I often hear people use the word “impeach” when what they mean is “remove from office,” but impeaching a president and removing him from office are two separate parts of the same process.

Impeachment is a recommendation to remove a president from office and can only occur when the U.S. House of Representatives investigates a president’s conduct and a majority of House members vote that the president’s actions violated the Constitution.

Removing a president from office only occurs, however, when following the House’s recommendation for removal a majority of the Senate votes to convict.

The Senate has never removed a president impeached by the House. The House impeached Andrew Johnson in 1868 and Bill Clinton in 1998 but the Senate removed neither from office. Had Richard Nixon not resigned, he would have been the first president impeached and removed from office.

Most Democrats, most members of the public, and even some Republicans believe President Donald Trump has committed several impeachable offenses, so the question now is, should Trump be impeached?

Some who believe Trump has committed impeachable offences advocate impeaching him. Others who believe Trump has committed impeachable offenses do not advocate impeaching him — and for two very good historical reasons.

First, after the House impeached Johnson, a Democrat, the Republican-controlled Senate did not remove him from office. Enough Republican senators voted against their party because they believed his successor would be worse than Johnson.

In today’s Republican-controlled Senate, that would hold true again, as enough Democrats would vote to keep Trump in office because they believe Vice President Mike Pence, his successor, would be worse.

Second, after the House impeached Bill Clinton and the Senate refused to remove him, Clinton’s popularity shot up to 73 percent. Had he been able to run again, Clinton most assuredly would have been re-elected.

Today’s Republican-controlled Senate would definitely not remove Trump if the House impeached him now. As a result, Trump’s popularity would soar, and his re-election would be all but assured.

Trump lacks the capacity to restrain himself. If re-elected, without the threat of removal or the tempering effect of having to win another election, Trump would be like, well, Trump on steroids. Those advocating impeaching Trump now would be wise to review the outcomes of impeaching Johnson and Clinton.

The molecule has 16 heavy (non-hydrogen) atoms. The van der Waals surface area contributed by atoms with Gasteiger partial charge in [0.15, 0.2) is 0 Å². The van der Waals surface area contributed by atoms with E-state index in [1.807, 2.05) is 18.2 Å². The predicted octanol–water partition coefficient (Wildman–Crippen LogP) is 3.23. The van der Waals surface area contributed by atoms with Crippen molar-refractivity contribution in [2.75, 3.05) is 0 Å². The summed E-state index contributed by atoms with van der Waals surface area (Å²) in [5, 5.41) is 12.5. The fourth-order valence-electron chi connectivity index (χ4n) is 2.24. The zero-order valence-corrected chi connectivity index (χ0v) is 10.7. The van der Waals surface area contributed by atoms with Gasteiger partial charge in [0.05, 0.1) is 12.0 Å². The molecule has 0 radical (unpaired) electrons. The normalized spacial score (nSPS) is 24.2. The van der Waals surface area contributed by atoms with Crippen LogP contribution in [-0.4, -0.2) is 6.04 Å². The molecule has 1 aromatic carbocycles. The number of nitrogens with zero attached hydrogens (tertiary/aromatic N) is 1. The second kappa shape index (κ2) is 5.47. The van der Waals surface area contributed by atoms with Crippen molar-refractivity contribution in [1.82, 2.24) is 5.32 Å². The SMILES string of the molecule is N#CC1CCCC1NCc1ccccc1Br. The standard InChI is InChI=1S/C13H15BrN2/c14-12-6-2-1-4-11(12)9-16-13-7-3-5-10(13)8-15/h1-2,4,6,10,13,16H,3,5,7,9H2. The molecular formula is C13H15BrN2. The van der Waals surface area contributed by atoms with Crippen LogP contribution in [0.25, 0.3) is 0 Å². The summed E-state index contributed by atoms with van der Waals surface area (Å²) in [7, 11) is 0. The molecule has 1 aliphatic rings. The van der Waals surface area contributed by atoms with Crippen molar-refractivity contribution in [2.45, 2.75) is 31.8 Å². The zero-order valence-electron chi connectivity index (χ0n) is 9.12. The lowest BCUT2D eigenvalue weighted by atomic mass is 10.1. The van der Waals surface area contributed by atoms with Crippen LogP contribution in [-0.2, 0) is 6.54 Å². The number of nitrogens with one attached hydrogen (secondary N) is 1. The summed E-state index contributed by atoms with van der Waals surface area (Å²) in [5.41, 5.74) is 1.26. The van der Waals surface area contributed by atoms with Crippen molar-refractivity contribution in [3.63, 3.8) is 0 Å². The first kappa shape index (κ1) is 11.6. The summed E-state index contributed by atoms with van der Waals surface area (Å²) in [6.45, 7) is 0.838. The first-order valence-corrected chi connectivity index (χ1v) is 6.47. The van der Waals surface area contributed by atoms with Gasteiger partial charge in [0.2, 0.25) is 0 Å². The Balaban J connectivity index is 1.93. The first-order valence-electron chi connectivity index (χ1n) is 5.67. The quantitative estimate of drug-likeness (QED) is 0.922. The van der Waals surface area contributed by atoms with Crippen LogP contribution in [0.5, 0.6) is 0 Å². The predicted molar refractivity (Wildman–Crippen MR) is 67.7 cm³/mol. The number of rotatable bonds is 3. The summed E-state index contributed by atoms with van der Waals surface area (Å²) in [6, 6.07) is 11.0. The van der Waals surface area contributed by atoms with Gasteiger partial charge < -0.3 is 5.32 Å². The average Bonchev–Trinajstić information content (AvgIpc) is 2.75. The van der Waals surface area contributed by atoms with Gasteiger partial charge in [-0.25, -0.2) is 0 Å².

Now, the House can investigate Trump’s involvement in any illegal actions by requiring him to release his personal income tax records to the House. They can also require Trump administration officials and associates to release any relevant documents to the House as well. In this way the House will be able to investigate what Trump knew, when he knew it, and what action he took without having to release any information to the public — unless of course the House finds incriminating evidence.

But this direction won’t make Trump’s guilt or innocence crystal clear to politicians and the public. Because most people get their news from partisan sources in our 24/7 news cycle, people get their news in divisive partisan sound bites. These secondhand reports of whatever the House uncovers would not help inform the public and bring us together. Instead these partisan reports will serve to divide us even further.

A more effective way to inform the public would be to hold public hearings similar to the hearings that unequivocally showed Nixon had directed the illegal actions of his administration. With public hearings, everyone can see exactly who said what and draw their own conclusions, free from partisan spin.

The Watergate hearings, prompted by reports of potential “illegal, improper, or unethical activities” about the 1972 presidential campaign, began in 1973. Most Americans watched the hearings, and 67 percent of the public from all political stripes concluded that Nixon had participated in the Watergate coverup. With public and political pressure mounting, Nixon resigned the next year.

The Watergate hearings — which were held under conditions similar to those that exist today, such as intense political division and a high probability of impeachable offenses by the president — were effective in showing Nixon’s involvement. Public hearings now will be equally effective in showing the public the extent to which Trump was complicit in any illegal actions his administration may have taken.

Unfortunately, deciding whether to remove a president with impeachable offenses often depends on the party that controls the Senate. Public hearings will let an informed voting public make that decision in the 2020 election.

Tom Waddell is president of the Maine Chapter of the Freedom from Religion Foundation. He can be contacted at: [email protected]


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